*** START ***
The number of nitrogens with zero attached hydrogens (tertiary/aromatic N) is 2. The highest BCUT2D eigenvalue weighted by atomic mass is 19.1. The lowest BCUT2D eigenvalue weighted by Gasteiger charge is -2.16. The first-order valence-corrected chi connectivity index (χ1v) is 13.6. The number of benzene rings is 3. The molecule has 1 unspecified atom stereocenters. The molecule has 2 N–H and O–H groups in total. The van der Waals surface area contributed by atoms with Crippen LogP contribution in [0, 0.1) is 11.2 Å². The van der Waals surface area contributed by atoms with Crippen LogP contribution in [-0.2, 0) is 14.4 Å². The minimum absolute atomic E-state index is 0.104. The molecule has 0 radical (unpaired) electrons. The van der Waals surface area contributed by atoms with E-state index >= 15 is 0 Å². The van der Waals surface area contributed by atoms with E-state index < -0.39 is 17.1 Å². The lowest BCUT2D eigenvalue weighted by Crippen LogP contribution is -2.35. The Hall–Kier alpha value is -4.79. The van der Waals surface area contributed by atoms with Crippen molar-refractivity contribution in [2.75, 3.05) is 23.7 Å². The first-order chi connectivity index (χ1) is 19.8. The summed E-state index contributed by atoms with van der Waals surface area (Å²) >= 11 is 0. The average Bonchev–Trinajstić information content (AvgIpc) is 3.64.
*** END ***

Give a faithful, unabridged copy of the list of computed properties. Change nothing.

The number of nitrogens with zero attached hydrogens (tertiary/aromatic N) is 2. The highest BCUT2D eigenvalue weighted by atomic mass is 19.1. The lowest BCUT2D eigenvalue weighted by Gasteiger charge is -2.16. The first-order valence-corrected chi connectivity index (χ1v) is 13.6. The number of benzene rings is 3. The molecule has 1 unspecified atom stereocenters. The molecule has 2 N–H and O–H groups in total. The van der Waals surface area contributed by atoms with Crippen LogP contribution in [0, 0.1) is 11.2 Å². The van der Waals surface area contributed by atoms with Crippen LogP contribution in [-0.2, 0) is 14.4 Å². The minimum absolute atomic E-state index is 0.104. The molecule has 0 radical (unpaired) electrons. The van der Waals surface area contributed by atoms with E-state index >= 15 is 0 Å². The van der Waals surface area contributed by atoms with E-state index < -0.39 is 17.1 Å². The lowest BCUT2D eigenvalue weighted by Crippen LogP contribution is -2.35. The Hall–Kier alpha value is -4.79. The van der Waals surface area contributed by atoms with Crippen molar-refractivity contribution in [2.75, 3.05) is 23.7 Å². The first-order chi connectivity index (χ1) is 19.8. The summed E-state index contributed by atoms with van der Waals surface area (Å²) >= 11 is 0. The average Bonchev–Trinajstić information content (AvgIpc) is 3.64.